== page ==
- In latest SA Economic Focus report, anticipates contraction between -0.5% to -3%
- But expects modest growth recovery in 2021
- Recessions anticipated for Afghanistan, Pakistan, Maldives
- Warns poverty will rise, people making less than $ 5.50 could rise to 41.7% of population
- Debt to GDP could rise to 91.6%, Budget deficit to 9.8% this year
- Worried about raising funds for debt repayment, given volatility of financial markets
Sri Lanka’s economy could contract by as much as 3%, the World Bank has warned in its latest report, with debt growing to 91.6% of GDP and the Budget deficit growing to 9.8% this year.
The report, titled “South Asia Economic Focus: The Cursed Blessing of Public Banks”, in its country reports section forecasts that the COVID-19 outbreak will lead to a contraction in the economy, and periods of economic inactivity and disruptions will trigger jobs and earnings losses in 2020. Poverty is expected to increase, especially if the outbreak is protracted.
The report also forecast recessions for Afghanistan, Pakistan, and Maldives, but said Bangladesh, Bhutan, India and Nepal will continue to grow, albeit at a slower rate. However, all economies in the South Asian region are expected to recover and grow in 2021, with Sri Lanka to record a modest 0.2% to 1.2% growth.
The 2019 growth stimulus package and possible additional spending in the wake of the COVID-19 outbreak will exert pressure on fiscal sustainability, in a context of pre-existing constrained fiscal space.
Macroeconomic vulnerabilities will remain high, with limited fiscal buffers, high indebtedness and large refinancing needs, the report warned.
“The immediate challenge is to limit the domestic spread of COVID-19. A prolonged outbreak could lead to further movement restrictions and deeper disruptions in economic and labour market activities. Small and Medium Enterprises will struggle to survive. In this scenario the economy could contract by 3% and poverty could increase to 43.9% in 2020. Fiscal sustainability would be further strained,” the report said.
Sri Lanka is vulnerable to uncertain global financial conditions, as the repayment profile requires the country to access international financial markets frequently. A high deficit and rising debt levels could further deteriorate debt dynamics and negatively impact market sentiments, the report added referring to the country having to repay an estimated $ 4.8 billion in debt for 2020. A large repayment of $ 1 billion is due in September.
The COVID-19 outbreak has substantially weakened the outlook as it exacerbated an already challenging macro- economic situation of low growth rates and significant fiscal pressures. The economy is expected to contract by 0.5% in 2020 as the outbreak dampens export earnings, private consumption and investment, it further said.
The external current account deficit is expected to remain benign thanks to the reduction in oil prices and a deceleration of imports, which will largely offset the reduction in receipts from garment exports, tourism and remittances. Refinancing requirements will be high, with annual gross foreign exchange requirements estimated at 6-7% of GDP during 2020-2022.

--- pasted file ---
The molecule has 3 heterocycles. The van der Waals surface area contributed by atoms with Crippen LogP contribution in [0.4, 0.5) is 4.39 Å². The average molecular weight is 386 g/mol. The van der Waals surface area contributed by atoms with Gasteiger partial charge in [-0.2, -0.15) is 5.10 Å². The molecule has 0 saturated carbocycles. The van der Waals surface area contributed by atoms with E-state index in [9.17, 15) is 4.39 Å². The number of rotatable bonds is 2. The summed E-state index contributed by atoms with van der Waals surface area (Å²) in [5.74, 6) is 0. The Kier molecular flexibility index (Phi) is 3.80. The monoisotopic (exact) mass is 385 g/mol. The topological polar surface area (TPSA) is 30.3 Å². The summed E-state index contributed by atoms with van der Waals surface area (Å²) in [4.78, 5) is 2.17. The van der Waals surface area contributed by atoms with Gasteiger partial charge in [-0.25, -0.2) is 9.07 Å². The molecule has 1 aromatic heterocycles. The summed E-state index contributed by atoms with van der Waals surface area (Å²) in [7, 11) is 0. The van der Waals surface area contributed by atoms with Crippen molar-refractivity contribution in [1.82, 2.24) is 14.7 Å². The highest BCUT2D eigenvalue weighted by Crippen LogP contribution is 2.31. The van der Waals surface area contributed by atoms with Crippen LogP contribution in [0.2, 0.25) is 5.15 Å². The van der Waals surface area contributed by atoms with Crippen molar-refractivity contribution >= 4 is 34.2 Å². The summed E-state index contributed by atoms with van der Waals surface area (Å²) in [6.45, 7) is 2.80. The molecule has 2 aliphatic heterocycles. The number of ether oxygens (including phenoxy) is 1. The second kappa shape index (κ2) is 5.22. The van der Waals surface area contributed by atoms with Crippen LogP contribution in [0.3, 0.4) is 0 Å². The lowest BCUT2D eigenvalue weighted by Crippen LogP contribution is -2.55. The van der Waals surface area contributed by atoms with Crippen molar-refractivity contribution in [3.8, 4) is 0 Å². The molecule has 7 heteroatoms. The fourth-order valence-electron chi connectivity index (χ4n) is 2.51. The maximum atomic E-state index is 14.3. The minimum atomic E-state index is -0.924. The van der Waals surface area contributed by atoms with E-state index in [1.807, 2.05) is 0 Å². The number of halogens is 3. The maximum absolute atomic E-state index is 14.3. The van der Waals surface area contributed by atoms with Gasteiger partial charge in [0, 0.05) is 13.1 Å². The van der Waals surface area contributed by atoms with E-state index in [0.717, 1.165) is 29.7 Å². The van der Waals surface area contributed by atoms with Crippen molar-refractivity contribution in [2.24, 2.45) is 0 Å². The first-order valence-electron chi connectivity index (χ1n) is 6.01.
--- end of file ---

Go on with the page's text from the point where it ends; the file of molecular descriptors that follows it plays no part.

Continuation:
The fiscal deficit will further expand, and the debt level is expected to increase due to the implementation of the stimulus package and settling of arrears. Public investment will be reduced to mitigate the impact of revenue shortfalls and create space for additional recurrent expenditures under the stimulus package and for COVID-19 related expenses.
The slowdown in economic activity will trigger sharp jobs and earnings losses. Informal workers comprise about 70% of the workforce and are particularly vulnerable as they lack employment protection or paid leave. Social distancing measures will directly impact services sector activities and extended travel restrictions will hurt tourism.
Construction activities slowed down at the start of the year due to a shortfall of Chinese workers, and projects are at risk of being stalled. The apparel industry, which accounts for about half a million jobs, has announced significant job cuts due to low global demand and a shortage of raw materials. Meanwhile, agricultural production is expected to be largely undisrupted amid government efforts to ramp up domestic production and import substitution. However, export-related subsectors will be negatively affected.
“As a result of deteriorating labour market conditions, the $ 5.50 poverty rate is projected to increase to 41.7% in 2020. Remittances will fall in response to the global slowdown as well as the recent drop in oil prices, which will adversely impact some poor households. Cash support to beneficiaries of various social protection programs have been announced in response to the fallout of the COVID-19 outbreak. However, many poor and vulnerable people are excluded from these initiatives and the cash amount is likely not sufficient to effectively help mitigate the adverse impacts.”